This post was written by Sarah McAfee, a former member of our team.
My first job in Colorado, when I moved here twelve years ago, was in affordable housing. When we talked about the impact of our work, we talked about a lot of really important things—dignity, self-sufficiency, economic mobility—but we never talked about the impact of housing on health. We worked with other affordable housing organizations to advocate for more and better affordable housing, but we didn’t engage much on non-housing issues. Certainly not legislatively, at least. And it seemed like most other issue areas operated like that, too.
However, one problem with treating housing, food access, education, and other social determinants of health as separate issues, is that it’s hard to drive meaningful change. Changing policies, systems, and narratives requires a large coalition of supporters, which is tough to rally from within our siloed sectors. Another problem with treating these issues as separate is that it defies several decades’ worth of evidence that conclusively shows how interconnected they all are. For example, one study asked Latino and African American families living in poverty to name the factors contributing to poor health in their community, and they identified racism, lack of economic opportunity, and neighborhood conditions—as well as poor access to health care. In this way, and many others, communities have been saying for generations that health is complex and health care alone can’t fix things. Yet, until fairly recently, more and better health care has been seen by policymakers, the health care system, and other decision makers as the ultimate solution to poor health. That’s a major reason why the US spends so much more on health care than on social determinants of health.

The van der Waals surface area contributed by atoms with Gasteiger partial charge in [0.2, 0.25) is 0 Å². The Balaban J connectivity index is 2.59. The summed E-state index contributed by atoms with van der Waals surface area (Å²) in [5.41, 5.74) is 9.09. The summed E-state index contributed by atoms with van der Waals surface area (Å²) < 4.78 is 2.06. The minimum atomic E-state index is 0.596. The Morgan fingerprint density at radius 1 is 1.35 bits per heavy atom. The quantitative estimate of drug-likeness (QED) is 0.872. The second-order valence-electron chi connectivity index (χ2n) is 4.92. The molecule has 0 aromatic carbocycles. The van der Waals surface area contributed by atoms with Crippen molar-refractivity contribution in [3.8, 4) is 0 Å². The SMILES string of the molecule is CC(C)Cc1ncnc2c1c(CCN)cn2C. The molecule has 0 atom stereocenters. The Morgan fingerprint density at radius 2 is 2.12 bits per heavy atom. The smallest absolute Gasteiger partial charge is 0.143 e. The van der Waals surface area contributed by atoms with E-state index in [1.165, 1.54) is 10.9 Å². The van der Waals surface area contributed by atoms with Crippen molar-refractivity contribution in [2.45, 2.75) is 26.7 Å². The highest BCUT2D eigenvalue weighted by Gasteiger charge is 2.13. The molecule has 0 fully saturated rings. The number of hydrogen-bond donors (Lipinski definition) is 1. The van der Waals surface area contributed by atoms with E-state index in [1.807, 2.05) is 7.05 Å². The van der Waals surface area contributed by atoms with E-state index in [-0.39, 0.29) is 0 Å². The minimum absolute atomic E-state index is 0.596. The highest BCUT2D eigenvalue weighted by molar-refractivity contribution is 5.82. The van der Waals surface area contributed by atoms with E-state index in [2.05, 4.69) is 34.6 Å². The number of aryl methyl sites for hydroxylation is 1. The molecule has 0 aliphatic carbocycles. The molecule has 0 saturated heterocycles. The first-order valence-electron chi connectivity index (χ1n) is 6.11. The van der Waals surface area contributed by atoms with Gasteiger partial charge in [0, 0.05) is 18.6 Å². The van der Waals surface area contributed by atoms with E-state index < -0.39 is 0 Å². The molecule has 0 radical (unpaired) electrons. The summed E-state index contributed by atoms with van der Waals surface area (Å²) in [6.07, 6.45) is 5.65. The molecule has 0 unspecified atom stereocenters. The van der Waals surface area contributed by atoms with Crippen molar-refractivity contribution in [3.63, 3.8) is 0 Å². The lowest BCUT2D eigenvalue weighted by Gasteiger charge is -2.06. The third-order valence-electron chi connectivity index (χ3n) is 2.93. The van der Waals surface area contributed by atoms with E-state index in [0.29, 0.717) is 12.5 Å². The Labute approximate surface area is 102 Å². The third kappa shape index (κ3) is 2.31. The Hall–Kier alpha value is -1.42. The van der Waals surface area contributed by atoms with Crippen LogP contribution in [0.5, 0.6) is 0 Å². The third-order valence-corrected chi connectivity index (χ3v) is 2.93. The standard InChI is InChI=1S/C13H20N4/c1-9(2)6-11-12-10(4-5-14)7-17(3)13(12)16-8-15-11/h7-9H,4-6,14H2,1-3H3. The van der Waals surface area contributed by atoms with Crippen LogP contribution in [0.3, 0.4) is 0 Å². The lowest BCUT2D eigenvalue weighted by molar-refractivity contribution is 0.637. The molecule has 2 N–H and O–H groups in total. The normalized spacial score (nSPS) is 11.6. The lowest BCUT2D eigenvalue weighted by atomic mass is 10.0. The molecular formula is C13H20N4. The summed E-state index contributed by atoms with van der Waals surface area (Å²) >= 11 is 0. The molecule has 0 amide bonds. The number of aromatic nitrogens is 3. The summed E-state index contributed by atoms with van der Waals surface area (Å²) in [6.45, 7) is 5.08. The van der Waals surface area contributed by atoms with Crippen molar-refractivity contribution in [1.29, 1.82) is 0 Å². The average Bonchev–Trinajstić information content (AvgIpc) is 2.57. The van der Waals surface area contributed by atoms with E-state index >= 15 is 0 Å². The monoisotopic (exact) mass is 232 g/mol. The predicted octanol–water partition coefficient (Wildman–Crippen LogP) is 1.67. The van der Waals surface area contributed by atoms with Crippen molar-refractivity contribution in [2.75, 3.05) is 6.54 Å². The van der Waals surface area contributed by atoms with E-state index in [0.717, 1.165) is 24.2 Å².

The good news is that our approach to improving population health has finally begun to change. Health care leaders are advocating for driver’s licenses for immigrants, insurance companies are investing in affordable housing, and health systems are partnering with food access and ride share programs. And, they’re doing these things largely because communities are demanding change. These are important developments. But they’re not enough.
Just as floating downstream in an actual river is easier than working one’s way upstream through the current, it’s easier to fulfill a person’s social needs than to address the underlying cause of a community’s barrier to good health. It’s easier (not easy, but easier) to provide housing, food, and transportation to those who need it than it is to support the systems, policies, and infrastructure that let our neighbors live their healthiest lives on their own terms. Fulfilling those needs at an individual level may be a critical short-term solution, but in the long-term it doesn’t solve the issues communities are facing.
I hope as our work to address the social determinants of health evolves, we keep our eyes pointed upstream and work toward community- and systems-level solutions. I hope we’ll also continue to look for opportunities to step outside the traditional lane lines of various social issues and form larger, more powerful coalitions for change. And most of all, I hope we’ll do a better job of making space for communities to lead these change efforts, because they’re miles ahead of us in their understanding of both the problems and the solutions.